You may also take the opportunity to:
- File a counterclaim, which is the legal document where you get to request your own relief from the divorce court
- Request a temporary order hearing if your spouse failed to do so in their original pleadings
Social Media During Divorce
Social networking is a popular pastime in today’s society. The chances are good that you or your spouse have a social networking account, so it is very important to realize that what you post on your social networking site can have consequences on your divorce. According to a survey by the American Academy of Matrimonial Lawyers, in the past five years, 81% of its members had used or faced evidence collected from social media websites during divorce proceedings.
Information from your social networking sites is discoverable under Texas law. Some tips to help you keep your social networking from having a negative impact on your divorce include:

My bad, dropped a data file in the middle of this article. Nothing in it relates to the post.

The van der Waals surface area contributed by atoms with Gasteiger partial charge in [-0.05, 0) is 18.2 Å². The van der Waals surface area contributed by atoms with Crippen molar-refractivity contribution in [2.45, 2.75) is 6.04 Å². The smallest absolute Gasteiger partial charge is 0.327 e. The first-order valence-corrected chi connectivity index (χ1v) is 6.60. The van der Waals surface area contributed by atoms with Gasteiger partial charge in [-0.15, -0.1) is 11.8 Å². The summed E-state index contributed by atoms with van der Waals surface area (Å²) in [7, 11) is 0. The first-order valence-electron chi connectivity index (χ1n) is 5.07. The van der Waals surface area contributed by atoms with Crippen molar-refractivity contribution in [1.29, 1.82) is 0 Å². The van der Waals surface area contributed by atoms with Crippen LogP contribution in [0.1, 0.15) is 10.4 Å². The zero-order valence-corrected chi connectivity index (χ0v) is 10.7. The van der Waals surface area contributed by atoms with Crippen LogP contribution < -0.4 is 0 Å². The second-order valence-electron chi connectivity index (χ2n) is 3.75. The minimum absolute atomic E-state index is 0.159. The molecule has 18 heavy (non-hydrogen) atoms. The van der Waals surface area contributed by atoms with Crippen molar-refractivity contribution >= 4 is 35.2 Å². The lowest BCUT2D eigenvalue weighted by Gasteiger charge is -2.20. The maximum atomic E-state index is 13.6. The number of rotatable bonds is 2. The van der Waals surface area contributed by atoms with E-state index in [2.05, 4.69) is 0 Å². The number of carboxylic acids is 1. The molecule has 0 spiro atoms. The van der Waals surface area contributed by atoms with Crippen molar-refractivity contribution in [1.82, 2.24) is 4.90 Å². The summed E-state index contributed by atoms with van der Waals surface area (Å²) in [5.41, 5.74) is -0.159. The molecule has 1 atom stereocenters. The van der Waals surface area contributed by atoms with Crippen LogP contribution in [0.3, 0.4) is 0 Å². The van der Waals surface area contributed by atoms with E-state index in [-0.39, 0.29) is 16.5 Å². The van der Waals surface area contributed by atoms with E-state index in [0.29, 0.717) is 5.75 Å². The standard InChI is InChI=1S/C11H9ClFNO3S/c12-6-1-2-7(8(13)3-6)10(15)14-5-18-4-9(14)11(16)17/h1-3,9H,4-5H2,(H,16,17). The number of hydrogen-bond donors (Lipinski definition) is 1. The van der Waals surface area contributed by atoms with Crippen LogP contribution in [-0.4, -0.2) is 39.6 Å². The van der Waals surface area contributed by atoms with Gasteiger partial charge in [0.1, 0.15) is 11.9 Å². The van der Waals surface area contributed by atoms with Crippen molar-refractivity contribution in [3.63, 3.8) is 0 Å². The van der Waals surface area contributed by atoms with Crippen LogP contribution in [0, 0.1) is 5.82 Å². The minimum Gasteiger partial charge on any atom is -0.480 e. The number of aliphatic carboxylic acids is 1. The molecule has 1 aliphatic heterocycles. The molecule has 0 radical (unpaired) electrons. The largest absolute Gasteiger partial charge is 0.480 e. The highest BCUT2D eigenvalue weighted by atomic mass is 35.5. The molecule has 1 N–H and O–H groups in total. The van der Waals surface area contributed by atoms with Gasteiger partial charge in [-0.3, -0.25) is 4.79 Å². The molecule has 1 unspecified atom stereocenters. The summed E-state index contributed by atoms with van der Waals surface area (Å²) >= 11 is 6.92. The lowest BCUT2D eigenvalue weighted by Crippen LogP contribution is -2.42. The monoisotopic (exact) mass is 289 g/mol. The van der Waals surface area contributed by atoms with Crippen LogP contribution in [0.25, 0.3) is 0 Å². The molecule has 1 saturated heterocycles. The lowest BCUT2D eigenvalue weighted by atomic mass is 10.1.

- “De-activate” your profile. Do not delete your social media; deleting your profile once a divorce suit has begun has been viewed by some courts as removing potential evidence (spoliation of evidence). Deactivation temporarily takes your profile offline and will keep other persons from posting or tagging you in incriminating photos or posts.
- Change your password: Your soon-to-be ex-spouse may know your password and log into your social networking site in an attempt to get damaging information on you. Change it! This will keep your private messages and post safe from prying eyes.
- Privacy Settings: Use the most restrictive privacy settings possible to make sure that only your friends and people your trust are able to view your posts. Limit your profile so that you must approve posts and tagged pictures or check-ins before it is published on your wall for all to see. But remember that privacy settings aren’t foolproof and social networking sites change their policies frequently; post as if that the last person you would want to be viewing your information is still able to do so.
- Beware of your “friends”: Your friends may unwittingly share a photo or post that could be damaging toward you and your pending divorce. Or a friend who is still close with your spouse may forward incriminating screenshots or photos gleaned from your page. Keep that in mind while posting on any social networking site.